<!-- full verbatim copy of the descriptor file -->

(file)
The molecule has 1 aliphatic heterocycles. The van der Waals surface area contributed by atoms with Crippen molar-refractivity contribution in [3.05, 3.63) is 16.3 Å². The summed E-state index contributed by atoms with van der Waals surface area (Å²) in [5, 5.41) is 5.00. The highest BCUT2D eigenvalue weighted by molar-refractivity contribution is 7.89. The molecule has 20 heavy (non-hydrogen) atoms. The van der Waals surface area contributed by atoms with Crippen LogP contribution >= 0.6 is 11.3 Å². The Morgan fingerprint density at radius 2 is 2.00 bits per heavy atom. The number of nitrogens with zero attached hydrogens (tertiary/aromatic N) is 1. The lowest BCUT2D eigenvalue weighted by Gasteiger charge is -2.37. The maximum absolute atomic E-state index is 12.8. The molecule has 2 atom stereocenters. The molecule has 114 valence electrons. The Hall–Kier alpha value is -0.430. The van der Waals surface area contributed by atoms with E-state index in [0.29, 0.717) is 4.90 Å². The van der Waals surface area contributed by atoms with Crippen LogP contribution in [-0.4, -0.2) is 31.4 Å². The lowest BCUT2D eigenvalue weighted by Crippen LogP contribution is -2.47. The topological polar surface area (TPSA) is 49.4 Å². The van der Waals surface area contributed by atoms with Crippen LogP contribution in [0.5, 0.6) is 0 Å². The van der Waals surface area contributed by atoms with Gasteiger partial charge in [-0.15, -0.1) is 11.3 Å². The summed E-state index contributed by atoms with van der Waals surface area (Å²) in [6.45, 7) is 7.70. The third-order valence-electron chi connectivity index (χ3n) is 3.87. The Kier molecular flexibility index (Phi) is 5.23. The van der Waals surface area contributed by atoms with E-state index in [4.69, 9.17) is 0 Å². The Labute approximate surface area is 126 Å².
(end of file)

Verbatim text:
The molecule has 1 aliphatic heterocycles. The van der Waals surface area contributed by atoms with Crippen molar-refractivity contribution in [3.05, 3.63) is 16.3 Å². The summed E-state index contributed by atoms with van der Waals surface area (Å²) in [5, 5.41) is 5.00. The highest BCUT2D eigenvalue weighted by molar-refractivity contribution is 7.89. The molecule has 20 heavy (non-hydrogen) atoms. The van der Waals surface area contributed by atoms with Crippen LogP contribution >= 0.6 is 11.3 Å². The Morgan fingerprint density at radius 2 is 2.00 bits per heavy atom. The number of nitrogens with zero attached hydrogens (tertiary/aromatic N) is 1. The lowest BCUT2D eigenvalue weighted by Gasteiger charge is -2.37. The maximum absolute atomic E-state index is 12.8. The molecule has 2 atom stereocenters. The molecule has 114 valence electrons. The Hall–Kier alpha value is -0.430. The van der Waals surface area contributed by atoms with E-state index in [0.29, 0.717) is 4.90 Å². The van der Waals surface area contributed by atoms with Crippen LogP contribution in [-0.4, -0.2) is 31.4 Å². The lowest BCUT2D eigenvalue weighted by Crippen LogP contribution is -2.47. The topological polar surface area (TPSA) is 49.4 Å². The van der Waals surface area contributed by atoms with Crippen LogP contribution in [0.5, 0.6) is 0 Å². The van der Waals surface area contributed by atoms with Gasteiger partial charge in [-0.15, -0.1) is 11.3 Å². The summed E-state index contributed by atoms with van der Waals surface area (Å²) in [6.45, 7) is 7.70. The third-order valence-electron chi connectivity index (χ3n) is 3.87. The Kier molecular flexibility index (Phi) is 5.23. The van der Waals surface area contributed by atoms with E-state index in [4.69, 9.17) is 0 Å². The Labute approximate surface area is 126 Å².